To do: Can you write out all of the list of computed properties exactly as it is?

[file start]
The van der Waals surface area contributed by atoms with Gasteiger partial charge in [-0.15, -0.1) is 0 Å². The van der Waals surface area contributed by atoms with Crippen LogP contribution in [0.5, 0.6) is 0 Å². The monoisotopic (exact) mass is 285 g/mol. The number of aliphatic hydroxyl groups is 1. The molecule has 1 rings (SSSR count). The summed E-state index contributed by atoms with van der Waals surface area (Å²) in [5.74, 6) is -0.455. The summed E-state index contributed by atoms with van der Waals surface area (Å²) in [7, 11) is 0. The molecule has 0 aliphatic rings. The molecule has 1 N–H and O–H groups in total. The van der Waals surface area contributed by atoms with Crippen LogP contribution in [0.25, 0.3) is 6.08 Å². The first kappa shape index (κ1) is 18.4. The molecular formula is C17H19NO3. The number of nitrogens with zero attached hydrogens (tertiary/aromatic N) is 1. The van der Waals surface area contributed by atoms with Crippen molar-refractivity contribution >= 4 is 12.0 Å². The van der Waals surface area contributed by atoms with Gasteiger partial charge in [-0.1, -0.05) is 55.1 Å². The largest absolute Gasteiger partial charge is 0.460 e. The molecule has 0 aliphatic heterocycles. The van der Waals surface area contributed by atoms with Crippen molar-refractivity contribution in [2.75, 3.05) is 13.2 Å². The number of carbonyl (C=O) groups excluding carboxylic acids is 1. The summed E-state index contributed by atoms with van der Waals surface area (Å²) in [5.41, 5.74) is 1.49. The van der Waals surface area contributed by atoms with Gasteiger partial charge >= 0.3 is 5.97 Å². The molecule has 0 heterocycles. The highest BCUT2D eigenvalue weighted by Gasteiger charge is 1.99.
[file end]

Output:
The van der Waals surface area contributed by atoms with Gasteiger partial charge in [-0.15, -0.1) is 0 Å². The van der Waals surface area contributed by atoms with Crippen LogP contribution in [0.5, 0.6) is 0 Å². The monoisotopic (exact) mass is 285 g/mol. The number of aliphatic hydroxyl groups is 1. The molecule has 1 rings (SSSR count). The summed E-state index contributed by atoms with van der Waals surface area (Å²) in [5.74, 6) is -0.455. The summed E-state index contributed by atoms with van der Waals surface area (Å²) in [7, 11) is 0. The molecule has 0 aliphatic rings. The molecule has 1 N–H and O–H groups in total. The van der Waals surface area contributed by atoms with Crippen LogP contribution in [0.25, 0.3) is 6.08 Å². The first kappa shape index (κ1) is 18.4. The molecular formula is C17H19NO3. The number of nitrogens with zero attached hydrogens (tertiary/aromatic N) is 1. The van der Waals surface area contributed by atoms with Crippen molar-refractivity contribution >= 4 is 12.0 Å². The van der Waals surface area contributed by atoms with Gasteiger partial charge in [-0.1, -0.05) is 55.1 Å². The largest absolute Gasteiger partial charge is 0.460 e. The molecule has 0 aliphatic heterocycles. The van der Waals surface area contributed by atoms with Crippen molar-refractivity contribution in [2.75, 3.05) is 13.2 Å². The number of carbonyl (C=O) groups excluding carboxylic acids is 1. The summed E-state index contributed by atoms with van der Waals surface area (Å²) in [5.41, 5.74) is 1.49. The van der Waals surface area contributed by atoms with Gasteiger partial charge >= 0.3 is 5.97 Å². The molecule has 0 heterocycles. The highest BCUT2D eigenvalue weighted by Gasteiger charge is 1.99.